Review by Trent Russi
Steven Spielberg's 19th century courtroom drama about mutiny, slavery, and the right for freedom. Djimon Hounsou, Matthew McConaughey, Morgan Freeman, and Anthony Hopkins perform beautifully in this film about amutiny on a slave ship heading for The United States. Most of the film takes place in the courtroom, as many people claim the slaves as their own.
CharactersI start with acting. Now mind you that isn't the first thing I think of when I see this film. but I'll get to the juicier stuff in a second. I loved just about everyone in this film. I don't mean thecharacters, but rather how they were portrayed. First and foremost is Anthony Hopkins's portrayal of former president John Quincy Adams. While I know little of the president and cannot tell you whether Hopkins's portrayal is accurate or not, I can tell you that you forgetthat it is Hopkins under there. I like Hopkins as an actor, but generally I think his performances are very similar from one part to another. Exceptions are Silence of the Lambs andAmistad. He seems so incredibly old. Granted he was 60 when this movie was released, but he has done so much since then where his age doesn't seems to show (e.g. Hannibal, Reg Dragon, The Fastest Indian). Also I was much impressed with Djimon Hounsou and his character Cinque, as well as all of the actors portraying the enslaved. None of them spoke any English, and many (most? all?) had to learn Mende for the movie. Maybe it was the language. Maybe it was the fact, that there words usually weren't given subtitles. But I really felt these actors were of a completely different culture that I didn't understand. I understood their emotions from body language and the tones of their voice. And yet, I didn't always get it. Just as McConoughey's character didn't either. I this point I'm rambling. Suffice it to say that the acting was superb.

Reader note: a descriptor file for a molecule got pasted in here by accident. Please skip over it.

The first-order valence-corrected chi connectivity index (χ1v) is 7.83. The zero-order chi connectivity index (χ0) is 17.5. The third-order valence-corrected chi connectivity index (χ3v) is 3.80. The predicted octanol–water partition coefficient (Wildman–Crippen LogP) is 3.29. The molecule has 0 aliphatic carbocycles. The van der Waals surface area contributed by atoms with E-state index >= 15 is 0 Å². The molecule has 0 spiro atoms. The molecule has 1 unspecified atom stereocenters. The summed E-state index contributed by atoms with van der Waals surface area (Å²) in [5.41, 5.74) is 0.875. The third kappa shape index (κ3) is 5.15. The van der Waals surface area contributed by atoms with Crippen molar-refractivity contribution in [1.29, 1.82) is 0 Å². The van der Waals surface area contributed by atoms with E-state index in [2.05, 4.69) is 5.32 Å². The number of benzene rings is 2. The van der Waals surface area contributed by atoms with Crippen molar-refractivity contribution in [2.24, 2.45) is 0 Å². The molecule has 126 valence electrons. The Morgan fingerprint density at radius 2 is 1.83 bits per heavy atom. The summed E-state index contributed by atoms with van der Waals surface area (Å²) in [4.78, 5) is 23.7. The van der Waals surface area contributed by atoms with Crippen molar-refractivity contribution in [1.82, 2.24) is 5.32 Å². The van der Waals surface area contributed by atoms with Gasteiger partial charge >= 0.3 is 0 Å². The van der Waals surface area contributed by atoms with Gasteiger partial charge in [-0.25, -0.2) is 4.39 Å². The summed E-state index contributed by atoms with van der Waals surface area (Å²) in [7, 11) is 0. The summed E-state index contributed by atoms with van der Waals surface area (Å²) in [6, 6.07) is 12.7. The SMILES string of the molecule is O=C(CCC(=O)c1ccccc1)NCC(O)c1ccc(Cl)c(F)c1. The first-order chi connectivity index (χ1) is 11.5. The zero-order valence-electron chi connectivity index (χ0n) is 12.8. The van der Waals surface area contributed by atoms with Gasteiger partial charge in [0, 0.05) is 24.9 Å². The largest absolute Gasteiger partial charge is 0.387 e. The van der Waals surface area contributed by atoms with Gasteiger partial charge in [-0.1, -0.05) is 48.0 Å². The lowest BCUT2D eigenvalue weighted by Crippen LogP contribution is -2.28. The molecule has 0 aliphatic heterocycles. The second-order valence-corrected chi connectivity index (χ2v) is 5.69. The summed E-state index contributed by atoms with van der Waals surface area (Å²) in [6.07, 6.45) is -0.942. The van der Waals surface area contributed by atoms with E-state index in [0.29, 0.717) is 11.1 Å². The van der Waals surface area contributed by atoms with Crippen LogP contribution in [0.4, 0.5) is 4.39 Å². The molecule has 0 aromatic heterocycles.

StoryThis is a very powerful story. What more can I really say. It is hard for me to really grasp its full power. It takes place in a timeI don't truly understand, to a people I do not understand. Being a white middle class man growing up in 1980s and 90s America, I know nothing of what this movie speaks. So while it moved me, I don't know how to react. I guess if nothing else, this helped remind that these conditions used to exist in the "free" United States, and in some people's minds, it still does. The story is not just about the bigger issue of slavery and freedom, but its about a small group of people. More precisely, it's about some individuals. This film really is a character piece, laid on top of a much bigger issue. I like that.
I enjoyed the film a great deal. It was powerful and magnificent.